Language Issues for Immigrants to Korea
It must be said that some people have the gift of language, either because of some intellectual propensity, or simply because they can more easily take the regular time necessary to overcome the inherent conceptual resistance involved in learning a new form of thinking and speech. For most of us, however, taking the time is a major challenge, and the natural ability is simply not up to the task of learning without the steady schedule commitment.
A few foreigners who have lived in Korea long term have picked up the language passably, but the truth is that most have not truly done so, even after 5 or ten years. Why not? Why have most not taken the time to do it? We fall under criticism, and sometimes under angry attack for the failure, and I myself, as one of the miserable culprits, feel the need to speak in defense of myself at least. I hope others in the sheepish position that I find myself in can relate to the following points.
First of all, it is a both a blessing and a curse to have one’s indigenous language be the current global standard. Some of my counterparts have made the observation that although some Korean people get a bit miffed at us when we don’t speak Korean, at the same time, most Koreans have been studying English for 30 years and are still not functional. Without reference to the exceptional cases, most people who have really learned a language fluently have done so by being thrown into a situation where they are forced to use it. So Koreans are in a similar situation with us lame foreigners in that regard. Being able to default to an easier means of communication (in their case, Korean) allows the path of least resistance law to take hold, and we all have an out (in our case, English).
Even though most Koreans are not comfortable with English, they know enough to be understood by us, and to make themselves understood using English. This makes the motive for us to learn Korean less pressing, and allows us to postpone the strict effort till the next year, and the next, and the next…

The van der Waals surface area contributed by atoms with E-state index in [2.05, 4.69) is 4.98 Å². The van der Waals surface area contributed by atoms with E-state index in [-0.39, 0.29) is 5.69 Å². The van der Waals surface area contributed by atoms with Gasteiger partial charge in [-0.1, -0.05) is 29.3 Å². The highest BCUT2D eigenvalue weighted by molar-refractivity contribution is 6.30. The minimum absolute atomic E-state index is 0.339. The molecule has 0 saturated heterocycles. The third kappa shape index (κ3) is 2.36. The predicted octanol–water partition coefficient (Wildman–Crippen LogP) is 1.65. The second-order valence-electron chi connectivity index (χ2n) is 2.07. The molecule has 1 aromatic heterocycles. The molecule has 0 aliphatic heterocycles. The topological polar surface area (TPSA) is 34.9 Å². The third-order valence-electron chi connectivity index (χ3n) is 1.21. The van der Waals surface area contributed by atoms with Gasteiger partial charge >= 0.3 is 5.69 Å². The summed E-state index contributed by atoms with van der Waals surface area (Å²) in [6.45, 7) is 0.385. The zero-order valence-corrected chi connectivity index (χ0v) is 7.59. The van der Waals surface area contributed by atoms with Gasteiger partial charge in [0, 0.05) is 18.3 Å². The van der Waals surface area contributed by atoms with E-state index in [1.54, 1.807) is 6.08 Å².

This having been said, I took an energetic crack at Korean when I first moved here and learned more than 500 words that I thought would help me. Then I found out that the written words and the spoken words were different. My bubble didn’t pop, but it lost some air.
So I tried taking a class with foreign wives, and found that classes being taught to East Asian students were being handled with a level of ambiguity that a structurally educated Western mind had a hard time assimilating. Of course, having never been through rigorous schooling, most of the East Asian students in that class would not easily have been able to adjust to a Western educational approach either.
But the strict memorization methods of Korean teaching are hard for me to follow also, as I want to understand the language rules and learn that way instead of have huge lists of vocabulary pushed at me at a pace that almost crushes my small brain. That is the Korean way, and they are shockingly adept at memorization, but it too doesn’t mesh well with the way I have always learned from youth on up in America. It is hard to adjust.
A Humbling Experience
A final difficulty stems I think from the way that Koreans themselves have learned English. They are often afraid to speak less than perfect English and sometimes miss communication opportunities because they know their expressions won’t be grammatically perfect. I believe that this hypersensitivity to grammar error crosses over and contributes to the way most Koreans respond when I try to speak my broken Korean. Rather than focusing to understand what I am trying to say, it usually turns into a lecture on how bad, or jokes about how funny my clunky attempts are. I can laugh at myself, but not all the time. That type of response lets more air out of the bubble.
My wife tells me I am not humble enough, which I suppose is a more simple way to express all of the above. Learning a language is always going to be a humbling experience.
– By Jeff Rogers